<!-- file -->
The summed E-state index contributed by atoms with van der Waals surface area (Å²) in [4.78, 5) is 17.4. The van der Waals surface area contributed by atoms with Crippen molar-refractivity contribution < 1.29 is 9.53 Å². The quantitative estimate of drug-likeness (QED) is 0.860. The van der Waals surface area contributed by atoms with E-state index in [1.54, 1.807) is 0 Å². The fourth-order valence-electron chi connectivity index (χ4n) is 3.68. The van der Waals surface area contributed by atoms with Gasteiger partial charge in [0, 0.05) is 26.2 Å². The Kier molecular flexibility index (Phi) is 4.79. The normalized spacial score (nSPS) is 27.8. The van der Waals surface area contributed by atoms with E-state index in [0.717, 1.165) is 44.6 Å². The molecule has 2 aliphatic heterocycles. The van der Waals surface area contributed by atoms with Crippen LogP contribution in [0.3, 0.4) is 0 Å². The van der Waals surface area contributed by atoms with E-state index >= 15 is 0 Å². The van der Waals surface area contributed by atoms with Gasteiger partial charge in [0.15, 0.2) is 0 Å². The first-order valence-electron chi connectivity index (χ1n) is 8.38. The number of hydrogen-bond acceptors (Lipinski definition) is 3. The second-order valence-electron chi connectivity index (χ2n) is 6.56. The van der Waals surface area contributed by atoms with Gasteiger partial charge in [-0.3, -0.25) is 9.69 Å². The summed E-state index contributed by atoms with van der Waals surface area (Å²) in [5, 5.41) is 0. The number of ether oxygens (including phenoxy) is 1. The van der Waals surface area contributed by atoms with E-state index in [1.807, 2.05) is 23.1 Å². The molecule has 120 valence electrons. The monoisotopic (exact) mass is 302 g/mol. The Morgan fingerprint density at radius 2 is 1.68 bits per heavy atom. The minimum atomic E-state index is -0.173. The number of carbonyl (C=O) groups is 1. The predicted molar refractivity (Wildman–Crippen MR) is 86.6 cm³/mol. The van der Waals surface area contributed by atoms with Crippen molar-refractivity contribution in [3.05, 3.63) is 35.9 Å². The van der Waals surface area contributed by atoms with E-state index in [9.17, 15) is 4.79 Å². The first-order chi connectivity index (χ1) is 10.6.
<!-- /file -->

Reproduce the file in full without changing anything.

The summed E-state index contributed by atoms with van der Waals surface area (Å²) in [4.78, 5) is 17.4. The van der Waals surface area contributed by atoms with Crippen molar-refractivity contribution < 1.29 is 9.53 Å². The quantitative estimate of drug-likeness (QED) is 0.860. The van der Waals surface area contributed by atoms with E-state index in [1.54, 1.807) is 0 Å². The fourth-order valence-electron chi connectivity index (χ4n) is 3.68. The van der Waals surface area contributed by atoms with Gasteiger partial charge in [0, 0.05) is 26.2 Å². The Kier molecular flexibility index (Phi) is 4.79. The normalized spacial score (nSPS) is 27.8. The van der Waals surface area contributed by atoms with E-state index in [0.717, 1.165) is 44.6 Å². The molecule has 2 aliphatic heterocycles. The van der Waals surface area contributed by atoms with Crippen LogP contribution in [0.3, 0.4) is 0 Å². The van der Waals surface area contributed by atoms with E-state index >= 15 is 0 Å². The van der Waals surface area contributed by atoms with Gasteiger partial charge in [0.15, 0.2) is 0 Å². The first-order valence-electron chi connectivity index (χ1n) is 8.38. The number of hydrogen-bond acceptors (Lipinski definition) is 3. The second-order valence-electron chi connectivity index (χ2n) is 6.56. The van der Waals surface area contributed by atoms with Gasteiger partial charge in [-0.3, -0.25) is 9.69 Å². The summed E-state index contributed by atoms with van der Waals surface area (Å²) in [5, 5.41) is 0. The number of ether oxygens (including phenoxy) is 1. The van der Waals surface area contributed by atoms with E-state index in [1.807, 2.05) is 23.1 Å². The molecule has 120 valence electrons. The monoisotopic (exact) mass is 302 g/mol. The Morgan fingerprint density at radius 2 is 1.68 bits per heavy atom. The minimum atomic E-state index is -0.173. The number of carbonyl (C=O) groups is 1. The predicted molar refractivity (Wildman–Crippen MR) is 86.6 cm³/mol. The van der Waals surface area contributed by atoms with Crippen molar-refractivity contribution in [3.05, 3.63) is 35.9 Å². The van der Waals surface area contributed by atoms with E-state index in [9.17, 15) is 4.79 Å². The first-order chi connectivity index (χ1) is 10.6.